If you’ve got a website, especially one on something like WordPress, you’ll have hosting. Website hosting is a small fee you pay – usually monthly – so that your site has somewhere to live and can be accessed online. (For a more detailed explanation, including a handy analogy, check out our previous blog post here.) You’re not tied to your website host forever and, if you don’t like them, you can move. It’s not a terribly complex process, but it does need planning. You shouldn’t just wing it.
With your website being your company’s digital storefront, moving the hosting is a significant decision to make. It can have a big impact on your online presence, user experience, and overall business operations. In this blog post, we’ll delve into the importance of planning your website hosting move and some considerations to help you have a successful migration.
Why would I want to move hosts?
Perhaps your hosting is tied into an old developer you’ve fallen out with, or maybe your business has grown and your website is just too slow to keep up. One of the primary reasons for migrating hosting is to improve your website’s performance and scalability. Changing your host won’t fix all of your site speed problems, but it could help.
Or you might have just found a better deal somewhere else!
Why do I need to plan a hosting move?
Lots of people think that changing your hosting is like changing the tyre on your car. You turn up at the garage, point at the wheel you want them to address, wait a few minutes, pay, and drive off.
Unfortunately changing your web hosting – whilst not overly complex – isn’t quite that easy.
Your website is made up of files, databases and custom configurations. Big websites have lots of big files and complex databases. Changing your website host is essentially moving all of those files, databases, custom configurations etc. from one place to another. It’s a process that includes several steps; so don’t approach the process like changing a tyre.
It’s also important to note that you will always need access to your domain in order to change / move your hosting. So if you’re asking someone for help with the process, make sure they have access to:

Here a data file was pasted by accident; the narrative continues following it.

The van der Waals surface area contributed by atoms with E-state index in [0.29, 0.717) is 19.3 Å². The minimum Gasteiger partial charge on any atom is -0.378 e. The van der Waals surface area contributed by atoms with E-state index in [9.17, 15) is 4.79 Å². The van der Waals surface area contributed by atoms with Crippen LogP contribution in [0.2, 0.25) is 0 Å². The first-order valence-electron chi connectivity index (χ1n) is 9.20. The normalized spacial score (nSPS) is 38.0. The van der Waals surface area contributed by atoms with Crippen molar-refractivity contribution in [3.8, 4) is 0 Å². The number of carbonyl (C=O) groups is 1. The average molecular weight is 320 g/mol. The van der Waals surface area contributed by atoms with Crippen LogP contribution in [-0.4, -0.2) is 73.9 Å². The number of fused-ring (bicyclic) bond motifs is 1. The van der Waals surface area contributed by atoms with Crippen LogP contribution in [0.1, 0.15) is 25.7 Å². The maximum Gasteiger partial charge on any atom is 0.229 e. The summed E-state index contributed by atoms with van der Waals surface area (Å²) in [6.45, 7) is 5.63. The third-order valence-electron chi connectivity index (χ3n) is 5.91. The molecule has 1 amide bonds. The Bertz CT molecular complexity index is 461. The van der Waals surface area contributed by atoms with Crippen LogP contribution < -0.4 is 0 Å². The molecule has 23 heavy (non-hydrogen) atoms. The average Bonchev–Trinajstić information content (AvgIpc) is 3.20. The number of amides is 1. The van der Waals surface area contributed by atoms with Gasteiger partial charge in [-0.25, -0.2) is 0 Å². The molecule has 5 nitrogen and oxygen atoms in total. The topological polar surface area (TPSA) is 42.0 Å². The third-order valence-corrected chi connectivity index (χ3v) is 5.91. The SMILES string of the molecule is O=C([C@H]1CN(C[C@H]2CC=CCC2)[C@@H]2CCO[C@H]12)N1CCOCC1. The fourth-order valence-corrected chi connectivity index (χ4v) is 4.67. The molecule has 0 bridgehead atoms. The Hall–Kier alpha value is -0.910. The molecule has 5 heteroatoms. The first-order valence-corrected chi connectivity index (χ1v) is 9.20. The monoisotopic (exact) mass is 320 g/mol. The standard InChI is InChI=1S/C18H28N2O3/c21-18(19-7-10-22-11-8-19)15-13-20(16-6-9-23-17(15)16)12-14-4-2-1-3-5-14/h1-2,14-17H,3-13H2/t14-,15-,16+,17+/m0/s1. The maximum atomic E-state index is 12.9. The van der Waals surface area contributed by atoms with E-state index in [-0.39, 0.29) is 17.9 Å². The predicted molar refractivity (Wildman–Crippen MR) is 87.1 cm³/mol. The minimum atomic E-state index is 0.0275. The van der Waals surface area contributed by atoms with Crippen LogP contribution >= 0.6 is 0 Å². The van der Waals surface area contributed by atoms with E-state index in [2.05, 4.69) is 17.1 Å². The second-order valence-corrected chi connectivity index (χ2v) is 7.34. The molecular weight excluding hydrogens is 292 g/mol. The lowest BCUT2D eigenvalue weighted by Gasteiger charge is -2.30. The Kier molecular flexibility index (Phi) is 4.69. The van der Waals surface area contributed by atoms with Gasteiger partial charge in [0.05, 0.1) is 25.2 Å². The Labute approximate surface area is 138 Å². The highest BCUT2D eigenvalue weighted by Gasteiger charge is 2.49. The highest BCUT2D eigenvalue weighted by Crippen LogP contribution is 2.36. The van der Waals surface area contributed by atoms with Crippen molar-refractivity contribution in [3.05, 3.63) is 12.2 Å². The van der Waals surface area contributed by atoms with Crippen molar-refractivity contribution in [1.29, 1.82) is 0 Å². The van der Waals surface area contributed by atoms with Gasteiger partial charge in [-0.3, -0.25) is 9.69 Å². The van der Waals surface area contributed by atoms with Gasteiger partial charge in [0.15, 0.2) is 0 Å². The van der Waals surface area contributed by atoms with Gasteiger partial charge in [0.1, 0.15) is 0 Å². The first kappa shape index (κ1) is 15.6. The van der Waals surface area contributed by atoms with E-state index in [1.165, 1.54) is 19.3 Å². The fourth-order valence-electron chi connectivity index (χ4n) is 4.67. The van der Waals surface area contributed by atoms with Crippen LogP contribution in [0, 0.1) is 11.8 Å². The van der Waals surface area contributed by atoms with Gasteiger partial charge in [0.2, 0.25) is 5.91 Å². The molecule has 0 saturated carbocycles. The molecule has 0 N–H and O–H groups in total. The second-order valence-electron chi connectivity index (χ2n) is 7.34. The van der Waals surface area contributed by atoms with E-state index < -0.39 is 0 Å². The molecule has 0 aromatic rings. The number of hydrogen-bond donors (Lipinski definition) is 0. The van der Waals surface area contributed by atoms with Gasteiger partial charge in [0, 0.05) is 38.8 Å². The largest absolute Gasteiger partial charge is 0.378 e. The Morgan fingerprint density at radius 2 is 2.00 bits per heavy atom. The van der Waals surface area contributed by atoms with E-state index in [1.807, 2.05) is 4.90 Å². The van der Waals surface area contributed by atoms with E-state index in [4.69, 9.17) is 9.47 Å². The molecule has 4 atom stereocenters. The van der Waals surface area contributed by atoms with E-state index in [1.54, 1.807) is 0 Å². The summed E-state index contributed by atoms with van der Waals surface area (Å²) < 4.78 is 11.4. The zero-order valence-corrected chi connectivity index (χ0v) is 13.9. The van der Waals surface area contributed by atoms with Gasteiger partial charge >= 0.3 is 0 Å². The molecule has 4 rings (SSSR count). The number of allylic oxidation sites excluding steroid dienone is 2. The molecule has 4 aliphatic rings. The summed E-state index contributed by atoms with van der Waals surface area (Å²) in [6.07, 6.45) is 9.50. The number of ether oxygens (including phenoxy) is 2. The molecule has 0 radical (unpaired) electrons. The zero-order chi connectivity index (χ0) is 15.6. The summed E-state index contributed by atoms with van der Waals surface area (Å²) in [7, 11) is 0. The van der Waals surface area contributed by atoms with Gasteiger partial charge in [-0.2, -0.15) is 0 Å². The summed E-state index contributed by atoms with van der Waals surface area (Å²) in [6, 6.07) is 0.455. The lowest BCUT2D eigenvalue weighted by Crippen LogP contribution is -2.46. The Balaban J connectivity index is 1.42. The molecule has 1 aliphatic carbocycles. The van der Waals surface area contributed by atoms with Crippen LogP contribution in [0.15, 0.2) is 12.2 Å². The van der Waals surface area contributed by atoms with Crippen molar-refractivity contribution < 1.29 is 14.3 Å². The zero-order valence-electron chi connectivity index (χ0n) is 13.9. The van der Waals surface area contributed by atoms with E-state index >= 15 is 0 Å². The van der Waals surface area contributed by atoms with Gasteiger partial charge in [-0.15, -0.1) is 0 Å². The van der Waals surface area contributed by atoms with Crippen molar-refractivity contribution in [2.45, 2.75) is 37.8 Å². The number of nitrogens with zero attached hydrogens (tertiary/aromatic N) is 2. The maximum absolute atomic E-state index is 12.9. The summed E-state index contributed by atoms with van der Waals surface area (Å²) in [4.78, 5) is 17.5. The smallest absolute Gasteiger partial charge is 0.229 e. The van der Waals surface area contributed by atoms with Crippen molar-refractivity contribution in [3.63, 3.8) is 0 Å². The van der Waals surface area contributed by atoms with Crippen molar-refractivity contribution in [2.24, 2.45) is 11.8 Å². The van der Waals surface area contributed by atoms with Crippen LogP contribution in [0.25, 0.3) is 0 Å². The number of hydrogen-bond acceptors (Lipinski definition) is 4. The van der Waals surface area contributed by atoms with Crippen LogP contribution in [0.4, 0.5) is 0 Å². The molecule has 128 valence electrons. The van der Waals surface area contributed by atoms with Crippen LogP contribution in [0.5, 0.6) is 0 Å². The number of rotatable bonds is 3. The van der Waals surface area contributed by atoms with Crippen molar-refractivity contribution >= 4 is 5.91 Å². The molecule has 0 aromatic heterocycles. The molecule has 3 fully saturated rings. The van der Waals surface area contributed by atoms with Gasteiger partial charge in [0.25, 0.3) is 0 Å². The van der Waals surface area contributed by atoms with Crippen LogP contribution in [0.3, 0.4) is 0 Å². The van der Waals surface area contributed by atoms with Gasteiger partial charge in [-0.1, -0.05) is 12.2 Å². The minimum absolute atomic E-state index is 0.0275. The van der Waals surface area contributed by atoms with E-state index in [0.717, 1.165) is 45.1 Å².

- Your domain*
- Your current hosting environment
- Your new hosting account
*Remember that your domain is your website address e.g. soxdigital.co.uk. Your domain needs to know where your website lives i.e. where your hosting is. So if you move your hosting, your domain needs to be told where it can now find your website.
Finally, consider your billing cycle. Some people opt to pay yearly for their hosting. There’s not much sense in moving your hosting four weeks after you’ve just paid for another year of it. You might as well flush your money down the loo.
When you change your hosting, there is going to be a certain amount of downtime. This is unavoidable. Downtime can last anything from a couple of hours to a few days, and is because the domain needs to “propagate”. In layman’s terms, this means that your web address (e.g. soxdigital.co.uk) needs to find your site’s new location and start displaying it properly.
You want to make sure that you’re planning your move for a time when it’s going to have minimal negative impact on you and your business. If you’re a gift shop, don’t try switching hosts in the run-up to Christmas! Thorough planning allows you to schedule the migration during off-peak hours, minimising the impact on your audience.
If your site is accessed so much that no time is good for downtime (e.g. it’s a major resource hub like Wikipedia), then instead make sure to communicate clearly with your users in the run-up. A poorly planned hosting move can lead to downtimes, leaving your visitors frustrated and potentially damaging your brand’s reputation. It’s essential to communicate your hosting move to them in advance, providing details about the timing, potential downtimes, and any temporary changes they might experience. Transparency fosters trust and minimises confusion.
What about all of my data and content?
Imagine losing years of valuable data, blog posts, and customer interactions due to a botched hosting move. How crushed would you be? Planning your hosting move properly means that you should be allowing time to create backups of your site. This is a “just case” – we’ve never had to use any backups we’ve taken, but it’s a safety net that’s worth having.
Search engine optimisation (SEO) is also worth a mention here. As we’re sure you already know, it’s crucial for maintaining your website’s visibility in search engine results. A sudden hosting move without proper planning can lead to broken links, changes in URLs, and other technical issues that might negatively impact your SEO rankings.
Part of your process during a hosting move should be to check that links all work correctly and redirects are still functioning properly.
Rushing into a hosting move without considering all the angles can lead to avoidable setbacks and frustrations – and potentially unnecessary expense in fixing it all again. Take the time to assess your needs, research hosting providers, and plan your move.
If it helps, our preferred supplier for hosting is Jolt and for domain’s it’s Namecheap.
If you’re thinking about a hosting move and have questions, you’re not sure if it’s possible for you, or you’re worried about it, please do drop us a line. Promise we don’t bite. And any advice we give you will be under our free advice offer, so you can get peace of mind without spending a penny!
We can also help with hosting moves. Just saying!